The State Bank was caught in a difficult situation from the mid of 2008 when oil prices shot up and touched $147 per barrel. This massive increase in petroleum prices siphoned off country's reserves, which fell to just about $6.5 billion causing serious threat of balance of payment. The first agreement with the IMF in November 2008 emphasized that the central would get rid of making payment of oil import bills by February 2010. The bank first shifted the payment of furnace oil bill from Feb 1, 2008 to the private sector, which accounted for 20 per cent of the total imports. On July 15, the central bank instructed banks to make all purchases of foreign exchange from inter-bank market related to the import of POL products except that for crude oil.

Last month, the central bank lowered its benchmark interest rate by 50 basis points to 12.5 percent from 13 percent for a third time this year to spur economic growth in the strife-torn country. The central bank cut the key policy rate as inflation eased to a 22-month low of 8.9 per cent year-on-year in October, and as various macroeconomic indicators showed improvements. The central bank kept its discount rate unchanged at 13 per cent on Sept. 29 after a cut in August of 100 basis points. The slowing inflation has enabled the central bank to reduce interest rates. The analysts believe that the Gross Domestic Product (GDP) growth has declined due to economic slowdown following the tight monetary policy, as irrationally high interest rates are holding back the growth. They contend that significant reduction in discount rate bringing it down to single digit is essential to rescue the ailing industry.

Some bankers however believe that lower interest rate will hurt inflows of dollars in the country and inflate the already inflated economy. They believe that the possible discouraging effects on foreign inflows need to be considered before reducing the interest rates. The higher return has increased the inflows through remittances by 19 per cent. On the other hand, the open and inter-bank market has witnessed some stability due to the unregistered dollar inflows.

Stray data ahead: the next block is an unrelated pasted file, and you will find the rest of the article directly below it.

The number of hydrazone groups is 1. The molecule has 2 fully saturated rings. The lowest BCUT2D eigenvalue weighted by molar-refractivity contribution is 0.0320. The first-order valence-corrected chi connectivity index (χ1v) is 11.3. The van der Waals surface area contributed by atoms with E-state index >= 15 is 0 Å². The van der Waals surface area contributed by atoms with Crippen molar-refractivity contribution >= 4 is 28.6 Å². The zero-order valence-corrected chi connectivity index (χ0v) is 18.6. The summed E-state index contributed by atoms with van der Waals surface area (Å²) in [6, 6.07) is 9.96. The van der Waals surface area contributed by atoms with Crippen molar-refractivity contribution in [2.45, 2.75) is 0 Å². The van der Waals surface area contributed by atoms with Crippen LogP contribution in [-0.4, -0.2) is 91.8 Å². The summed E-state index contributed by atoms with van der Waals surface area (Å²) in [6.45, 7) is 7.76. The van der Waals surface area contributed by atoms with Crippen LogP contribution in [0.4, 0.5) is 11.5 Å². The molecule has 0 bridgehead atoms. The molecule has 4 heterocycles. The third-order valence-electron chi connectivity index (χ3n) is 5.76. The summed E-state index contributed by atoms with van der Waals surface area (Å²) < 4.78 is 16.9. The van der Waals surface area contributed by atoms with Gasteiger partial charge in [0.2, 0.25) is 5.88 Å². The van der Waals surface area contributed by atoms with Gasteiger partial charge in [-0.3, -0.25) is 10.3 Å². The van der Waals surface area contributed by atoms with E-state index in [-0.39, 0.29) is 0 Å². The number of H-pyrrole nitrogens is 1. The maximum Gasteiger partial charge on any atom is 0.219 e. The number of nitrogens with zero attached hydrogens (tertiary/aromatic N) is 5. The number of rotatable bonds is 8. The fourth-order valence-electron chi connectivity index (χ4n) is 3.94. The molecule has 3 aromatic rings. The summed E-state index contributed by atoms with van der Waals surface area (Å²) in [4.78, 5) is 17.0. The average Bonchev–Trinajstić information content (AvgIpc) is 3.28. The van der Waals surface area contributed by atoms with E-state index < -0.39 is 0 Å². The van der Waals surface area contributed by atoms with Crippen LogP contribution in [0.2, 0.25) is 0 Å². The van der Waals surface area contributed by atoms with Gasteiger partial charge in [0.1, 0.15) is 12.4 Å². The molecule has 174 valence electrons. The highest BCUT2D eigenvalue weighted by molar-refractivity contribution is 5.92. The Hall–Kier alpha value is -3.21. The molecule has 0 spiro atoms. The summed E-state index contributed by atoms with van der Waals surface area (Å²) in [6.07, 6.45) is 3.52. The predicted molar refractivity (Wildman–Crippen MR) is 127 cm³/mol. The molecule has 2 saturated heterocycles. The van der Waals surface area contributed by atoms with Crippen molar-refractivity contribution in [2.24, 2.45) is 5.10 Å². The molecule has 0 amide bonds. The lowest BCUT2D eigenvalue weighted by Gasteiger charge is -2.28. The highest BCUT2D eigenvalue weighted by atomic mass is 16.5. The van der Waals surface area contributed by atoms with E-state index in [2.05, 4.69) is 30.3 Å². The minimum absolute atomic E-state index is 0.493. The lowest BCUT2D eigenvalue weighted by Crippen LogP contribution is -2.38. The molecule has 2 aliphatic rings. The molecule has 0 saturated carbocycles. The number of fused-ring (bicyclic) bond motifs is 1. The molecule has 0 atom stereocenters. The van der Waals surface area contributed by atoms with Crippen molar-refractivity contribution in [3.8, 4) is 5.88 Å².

The decline in growth rate and decreasing currency value has led people to expect more inflation and massive increase in the joblessness. The soaring power and gas tariffs are likely to put additional burden on the industry and squeeze the gross margins of the industry. The local manufacturers forecast more industrial closures and job losses over the next one year. The middle-class income group is slipping fast into the poor class while vulnerability of the lower classes has further aggravated.

Many analysts believe that cutting interest rates to single digit level will produce multiple benefits for the economy, as it will lower the cost of doing business, give a strong boost to business and industrial activities, provide easy credit and loaning facilities to trade and industry, promote better investment and exports and generate more tax revenue for the government.

Last year, Fitch Ratings noted that Pakistan's banks have historically enjoyed low cost of funds as a result of their large low cost deposit base resulting in some banks enjoying interest spreads of around 7.5 to 8.5 percent. Asset quality that constrained banks' performance in the 1990s has since improved with the reported gross NPL ratio declining to 7.7 percent at end of the nine moths of 2007, from a staggering 23.5 percent at fiscal year 2000. Capitalization as measured by the reported equity to total assets ratio improved sharply to 10.2 percent from 4.5 percent at fiscal year 2000 due to greater earnings retention and new equity infusions.